By Keegan Hamilton
By Albert Samaha
By Village Voice staff
By Tessa Stuart
By Albert Samaha
By Steve Weinstein
By Devon Maloney
By Tessa Stuart
A retired Jersey City cop was selling white power CDs and videos in the back. He made easy conversation with a customer about Skrewdriver, a punk band that maintains legendary status since its lead singer Ian Stuart Donaldson died in a car accident in 1993. In his bin of wares were videotapes of "The Occult History of the Third Reich," ($2.50) and CDs by the infamous duo Prussian Blue 14-year-old twin sisters who sing white pride songs at many big supremacist events. (They attended an event at the J.O.U.A.M. meeting hall last year with David Duke.) The day's raffle prize was also on displaya German language edition of The Turner Diaries, a futuristic novel about the genocide of all non-whites that is considered a manifesto for white supremacist militia groups.
Copperhead offered bottles of water to the handful of women in attendance. He was on a mission to win over new recruits, or at least a girlfriend. "See, we're a bunch of normal people! Don't we look normal?"
Copperhead was, perhaps, one of the least normal looking people there. His intense blue eyes had a wild look to them while he discussed the Jewish conspiracy to take over the world, and a dime-sized scab on his throat had left a few drops of dried blood on his collar. "We're not hateful," he said emphatically. A moment later he expanded on his experience as a "racialist": "I've gone to Klan meetings . . . even Jesse Jackson says that more blacks were killed by blacks in 50 years than the Klan killed in 100. They lynched people to get rid of the bad element, guys who are raping our women and committing crimes." The conversation moved on to Haiti, slavery, and Copperhead's theory that "slaves were treated really well!" This revisionism was in keeping with the theories posted on Stormfront.org which claim that the Holocaust was a hoax, Anne Frank's diary was a fake, and Martin Luther King Jr. was an evil Communist.
Kelso, dressed in collared blue shirt and black slacks, was in the front of the room broadcasting his regular live radio show from his laptop. Kelso removed the headphones, leaving his mop of white hair and Coke-bottle glasses disheveled, to report that David Duke had called in earlier to wish them well. Radio broadcasting is one of the many odd skills he has acquired over a lifetime of being on the fringe of societyKelso was involved with the New Age movement and the Church of Scientology in the 1970s. Though he's pushing 60, Kelso still has the energy of teenager and the enthusiasm of a motivational speaker. That has translated to the astounding growth in his organizationmost of Stormfront's active members have joined in the last year and half. He's also been the motivating force behind real community-building among Stormfront members, organizing gatherings like this one. Today, Kelso met several folks for the first time that he'd only known online, greeting each with a limp handshake. Finally he asked the crowd to take their seats.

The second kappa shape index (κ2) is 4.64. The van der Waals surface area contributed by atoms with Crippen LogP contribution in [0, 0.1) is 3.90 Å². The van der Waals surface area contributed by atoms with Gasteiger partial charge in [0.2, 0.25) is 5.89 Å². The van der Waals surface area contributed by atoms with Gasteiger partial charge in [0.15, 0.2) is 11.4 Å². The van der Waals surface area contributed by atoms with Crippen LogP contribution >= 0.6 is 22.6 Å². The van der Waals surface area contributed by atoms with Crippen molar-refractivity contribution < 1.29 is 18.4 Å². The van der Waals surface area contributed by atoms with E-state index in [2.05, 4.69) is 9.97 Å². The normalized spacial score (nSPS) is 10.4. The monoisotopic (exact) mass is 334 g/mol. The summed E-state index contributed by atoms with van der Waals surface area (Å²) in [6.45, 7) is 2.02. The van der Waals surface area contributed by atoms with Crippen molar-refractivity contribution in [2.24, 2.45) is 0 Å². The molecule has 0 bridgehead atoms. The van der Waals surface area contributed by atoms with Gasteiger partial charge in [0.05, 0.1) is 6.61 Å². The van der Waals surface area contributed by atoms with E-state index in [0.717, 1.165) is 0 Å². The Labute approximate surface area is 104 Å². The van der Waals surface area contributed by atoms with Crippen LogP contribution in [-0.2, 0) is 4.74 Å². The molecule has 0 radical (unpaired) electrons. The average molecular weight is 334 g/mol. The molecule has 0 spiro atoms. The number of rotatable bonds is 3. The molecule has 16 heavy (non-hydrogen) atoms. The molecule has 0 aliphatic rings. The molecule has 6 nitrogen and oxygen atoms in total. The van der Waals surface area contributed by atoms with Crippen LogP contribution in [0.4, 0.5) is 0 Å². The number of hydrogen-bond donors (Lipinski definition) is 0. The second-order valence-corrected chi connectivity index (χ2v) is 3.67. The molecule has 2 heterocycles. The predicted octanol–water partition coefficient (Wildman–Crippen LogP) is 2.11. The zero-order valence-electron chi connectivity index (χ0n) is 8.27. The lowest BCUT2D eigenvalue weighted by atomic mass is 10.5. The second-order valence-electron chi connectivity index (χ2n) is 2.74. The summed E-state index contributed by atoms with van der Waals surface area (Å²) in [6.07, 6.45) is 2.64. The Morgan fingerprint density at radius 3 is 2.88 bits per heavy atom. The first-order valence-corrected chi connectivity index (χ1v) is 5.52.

Rich Lindstrom, the point man for New Jersey's white supremacists, went to the wooden podium. "We are not ashamed! We are not afraid! We're here in broad daylight," he said. Lindstrom was burly and slightly sunburned, perhaps acquired from his job as a roofing contractor in West Milford, New Jersey. Lindstrom has been a minor player in white nationalist politics for years. According to One People's Project, an anti-racist organization, Lindstrom was fined for putting white supremacist stickers on a traffic sign about 20 years ago. Since then, Lindstrom continued his endeavors as Northeast coordinator for the National Alliance and later as a founding member of the National Vanguard. Lindstrom has also promoted a local message board called North East White Pride (www.newp.org), which has a more overtly racist bent than Stormfront. (Recently, a news banner at newp.org announcing the death of Yolanda King, Martin Luther King Jr.'s daughter, described her as a "Dead Nigger Bitch.")
Lindstrom, symbolizing the old guard, made way for Bobby Ammon and Evan Thomas, up-and-coming leaders of a new wave of white supremacy. Ammon was there to promote the Nationalist Coalition, a white supremacist organization formed last year. The Coalition portrays white people as a persecuted group fighting for survival, couching its aims of rigid segregation in the language of identity politics.
Thomas, a 22-year-old with a politician's speaking voice and the posture and physique of a Marine, talked about ways to make the "cause" more relevant. When he suggested that they should tone down the Jewish conspiracy stuff because, "average white people don't care," the crowd was defiantly silent. He switched tacks and eventually had the crowd cheering when he said he would "give his life" to the cause.
Then, the speeches were interrupted by an excited announcement from the back of the room: The protesters had arrived. But Lindstrom downplayed the threat, saying that "the combined weight of the protesters is 150 pounds." Kelso guessed that the average protester had biceps about six inches in diameter, and he asked if the "dirty animals" were "wearing dresses."